Armed Forces Day Open House

Saturday, September 21st, 2013
10:00 AM to 3:00 PM

Nestled in tranquil Nanoose Bay, the Canadian Forces Maritime Experimental and Test Ranges (CFMETR) has been sailing out into the Strait of Georgia to test Canadian and U.S. torpedoes since 1965. Once every two years this secretive base opens its doors to the public to show off the torpedoes, aircraft, ships and personnel that make this facility unique to North America. Watch air force planes in action overhead, tour naval vessels including HMCS Ottawa, one of Canada’s front-line warships, climb aboard army vehicles, go for a wet and wild zodiac ride or watch your children enjoy themselves in the Kiddy Commando zone complete with slides, bouncy castles and fire-fighting training. It’s a day of fun for the whole family. Admission is free! (Vessel trips to Winchelsea Island will not be available this year).

Our Nanoose Bay Lions Club will be there manning the food stations – see you there!

Fairwinds Golf Club #1


Fairwinds Voted Best Golf Course on Vancouver Island

Fairwinds Golf Club was voted Best Golf Course on Vancouver Island by readers across British Columbia in the 2013 BC’s Best – People’s Choice Awards, published by Canada Wide Media. Bear Mountain followed in second place, and Highland Pacific in third place, both located in Victoria. We are proud to have this great facility as part of our community!

I’ll be there on September 28th supporting and playing in the Nanoose Bay Community Services (NCS) Charity Golf Tournament  AND our annual RE/MAX Island Children’s Miracle Network Charity Golf Tournament will be held there in 2014. Can’t wait!


Discover the beaches of Parksville-Qualicum Beach! Sponsored by Ron & Peggy Mehan

Jill Davies – Special to The News

The simple solitude of Buccaneer Beach

In high summer, when the popular sandy beaches are busy and fun-filled with happy holiday-makers, Buccaneer Beach will amply reward those who travel the extra distance to seek out this remote and beautiful place.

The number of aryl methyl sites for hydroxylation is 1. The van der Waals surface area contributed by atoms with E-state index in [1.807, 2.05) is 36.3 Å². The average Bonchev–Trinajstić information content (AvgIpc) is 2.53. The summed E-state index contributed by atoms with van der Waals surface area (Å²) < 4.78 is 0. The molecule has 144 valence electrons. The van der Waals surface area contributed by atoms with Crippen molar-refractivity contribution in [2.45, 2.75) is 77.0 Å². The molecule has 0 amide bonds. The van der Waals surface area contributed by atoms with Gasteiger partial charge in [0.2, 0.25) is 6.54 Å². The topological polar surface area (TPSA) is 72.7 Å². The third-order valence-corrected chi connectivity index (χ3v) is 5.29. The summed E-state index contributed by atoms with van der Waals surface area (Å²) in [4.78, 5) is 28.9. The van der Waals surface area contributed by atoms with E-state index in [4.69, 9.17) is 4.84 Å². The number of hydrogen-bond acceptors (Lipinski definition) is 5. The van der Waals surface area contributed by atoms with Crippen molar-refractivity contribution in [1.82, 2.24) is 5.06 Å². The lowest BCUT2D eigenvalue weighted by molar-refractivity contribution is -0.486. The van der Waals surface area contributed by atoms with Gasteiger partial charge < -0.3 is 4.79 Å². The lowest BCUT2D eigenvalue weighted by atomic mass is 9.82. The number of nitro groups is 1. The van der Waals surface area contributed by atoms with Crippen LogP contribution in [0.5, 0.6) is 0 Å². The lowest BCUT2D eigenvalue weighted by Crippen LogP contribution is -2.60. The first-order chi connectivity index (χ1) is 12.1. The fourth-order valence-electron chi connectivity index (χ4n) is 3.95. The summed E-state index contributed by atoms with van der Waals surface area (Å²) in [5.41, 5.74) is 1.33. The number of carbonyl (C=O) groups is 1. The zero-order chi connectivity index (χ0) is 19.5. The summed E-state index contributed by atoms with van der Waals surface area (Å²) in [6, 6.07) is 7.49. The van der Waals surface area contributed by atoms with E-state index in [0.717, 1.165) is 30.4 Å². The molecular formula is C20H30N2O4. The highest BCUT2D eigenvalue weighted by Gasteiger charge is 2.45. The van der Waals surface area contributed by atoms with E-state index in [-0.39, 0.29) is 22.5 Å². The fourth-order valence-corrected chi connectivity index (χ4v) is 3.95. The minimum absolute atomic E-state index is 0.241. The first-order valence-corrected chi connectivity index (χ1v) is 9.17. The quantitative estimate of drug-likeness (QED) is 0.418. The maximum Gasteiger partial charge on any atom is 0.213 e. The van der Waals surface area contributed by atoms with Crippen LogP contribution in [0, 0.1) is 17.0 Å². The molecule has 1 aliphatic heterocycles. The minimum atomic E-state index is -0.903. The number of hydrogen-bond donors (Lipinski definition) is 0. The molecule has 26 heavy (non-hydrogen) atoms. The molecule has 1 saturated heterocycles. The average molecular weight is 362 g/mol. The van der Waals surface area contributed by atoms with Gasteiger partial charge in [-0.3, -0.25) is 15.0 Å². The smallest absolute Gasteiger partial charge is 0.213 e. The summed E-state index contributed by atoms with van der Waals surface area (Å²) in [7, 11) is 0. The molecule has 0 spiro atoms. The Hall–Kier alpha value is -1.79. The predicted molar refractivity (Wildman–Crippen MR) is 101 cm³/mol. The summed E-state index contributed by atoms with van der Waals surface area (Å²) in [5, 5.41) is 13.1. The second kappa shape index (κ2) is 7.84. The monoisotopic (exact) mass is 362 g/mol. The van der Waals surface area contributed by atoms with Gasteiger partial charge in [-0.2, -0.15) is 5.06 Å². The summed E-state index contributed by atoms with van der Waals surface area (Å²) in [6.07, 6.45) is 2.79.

Buccaneer Beach sits just north of Bowser, some 3 kms from the highway. Parking is very limited and so the steep winding lane that leads down between the trees to the bay may be best hiked. Once at the bottom of the hill, the wide curve of the bay unfolds and from the road it is just a short step over or around the inevitable log on to the beach.

On this hot Sunday afternoon the beach was almost deserted. The incoming sea lapped against the rocks, the smell of salt and seaweed in the air. A few gauzy white clouds drifted across the blue sky. Nearby a bird called from the woodland that grows down to the foreshore.

The seashore is bound first by shingle and small pebbles with occasional patches of course sand. There is a wide strip of dry seaweed and then tennis ball sized pebbles. Beyond these there are huge smooth boulders that invite kids of all ages to clamber and explore.

With the tide low, the curve of the bay northwards beckoned exploration. A broad ribbon of brilliant green and mossy seaweed evidenced the Whitman Creek seeping from beneath the stones into one of two wide tidal pools that quickly were merged into one by the incoming tide

To the north and close by lie the islands of Denman and Hornby and in the foreground there is a clear view of the pretty red and white Chrome Island Lighthouse.  Further south, almost lost in the heat haze, are the islands of Lasqueti and Texada and further still, the distant coastal mountains. Across the sparkling water, seen as distant dots, were numbers of small boats fishing way off shore.